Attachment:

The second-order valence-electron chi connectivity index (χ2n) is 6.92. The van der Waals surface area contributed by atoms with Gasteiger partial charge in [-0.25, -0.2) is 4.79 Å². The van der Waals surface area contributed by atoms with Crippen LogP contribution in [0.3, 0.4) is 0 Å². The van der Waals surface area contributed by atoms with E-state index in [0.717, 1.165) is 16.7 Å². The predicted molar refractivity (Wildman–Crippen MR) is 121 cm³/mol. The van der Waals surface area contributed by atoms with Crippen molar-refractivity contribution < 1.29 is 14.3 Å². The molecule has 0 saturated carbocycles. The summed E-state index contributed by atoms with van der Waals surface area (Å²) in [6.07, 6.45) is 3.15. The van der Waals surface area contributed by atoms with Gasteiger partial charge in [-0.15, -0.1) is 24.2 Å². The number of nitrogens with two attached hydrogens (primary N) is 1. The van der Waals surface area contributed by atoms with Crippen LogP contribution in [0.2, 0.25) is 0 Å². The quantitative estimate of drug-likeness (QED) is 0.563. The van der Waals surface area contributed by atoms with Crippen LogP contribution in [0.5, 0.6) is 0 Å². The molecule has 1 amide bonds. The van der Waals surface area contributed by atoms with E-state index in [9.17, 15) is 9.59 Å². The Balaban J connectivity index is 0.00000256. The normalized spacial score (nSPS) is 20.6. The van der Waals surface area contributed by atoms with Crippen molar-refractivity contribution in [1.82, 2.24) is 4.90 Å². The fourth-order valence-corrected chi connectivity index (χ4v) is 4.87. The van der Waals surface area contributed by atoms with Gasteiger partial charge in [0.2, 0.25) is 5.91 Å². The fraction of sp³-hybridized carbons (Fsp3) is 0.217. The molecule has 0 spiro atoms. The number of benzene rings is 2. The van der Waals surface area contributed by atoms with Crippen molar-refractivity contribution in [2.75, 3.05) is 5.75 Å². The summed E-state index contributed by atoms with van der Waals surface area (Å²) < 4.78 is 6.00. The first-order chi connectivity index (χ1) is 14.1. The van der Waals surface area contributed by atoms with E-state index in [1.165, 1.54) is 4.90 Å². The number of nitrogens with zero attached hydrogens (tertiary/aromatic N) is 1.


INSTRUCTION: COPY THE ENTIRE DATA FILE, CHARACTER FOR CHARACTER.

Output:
The second-order valence-electron chi connectivity index (χ2n) is 6.92. The van der Waals surface area contributed by atoms with Gasteiger partial charge in [-0.25, -0.2) is 4.79 Å². The van der Waals surface area contributed by atoms with Crippen LogP contribution in [0.3, 0.4) is 0 Å². The van der Waals surface area contributed by atoms with E-state index in [0.717, 1.165) is 16.7 Å². The predicted molar refractivity (Wildman–Crippen MR) is 121 cm³/mol. The van der Waals surface area contributed by atoms with Crippen molar-refractivity contribution < 1.29 is 14.3 Å². The molecule has 0 saturated carbocycles. The summed E-state index contributed by atoms with van der Waals surface area (Å²) in [6.07, 6.45) is 3.15. The van der Waals surface area contributed by atoms with Gasteiger partial charge in [-0.15, -0.1) is 24.2 Å². The number of nitrogens with two attached hydrogens (primary N) is 1. The van der Waals surface area contributed by atoms with Crippen LogP contribution in [0.2, 0.25) is 0 Å². The quantitative estimate of drug-likeness (QED) is 0.563. The van der Waals surface area contributed by atoms with Crippen LogP contribution in [0.5, 0.6) is 0 Å². The molecule has 1 amide bonds. The van der Waals surface area contributed by atoms with E-state index in [9.17, 15) is 9.59 Å². The Balaban J connectivity index is 0.00000256. The normalized spacial score (nSPS) is 20.6. The van der Waals surface area contributed by atoms with Crippen molar-refractivity contribution in [1.82, 2.24) is 4.90 Å². The fourth-order valence-corrected chi connectivity index (χ4v) is 4.87. The van der Waals surface area contributed by atoms with Gasteiger partial charge in [0.2, 0.25) is 5.91 Å². The fraction of sp³-hybridized carbons (Fsp3) is 0.217. The molecule has 0 spiro atoms. The number of benzene rings is 2. The van der Waals surface area contributed by atoms with Crippen molar-refractivity contribution in [2.75, 3.05) is 5.75 Å². The summed E-state index contributed by atoms with van der Waals surface area (Å²) < 4.78 is 6.00. The first-order chi connectivity index (χ1) is 14.1. The van der Waals surface area contributed by atoms with E-state index in [1.165, 1.54) is 4.90 Å². The number of nitrogens with zero attached hydrogens (tertiary/aromatic N) is 1.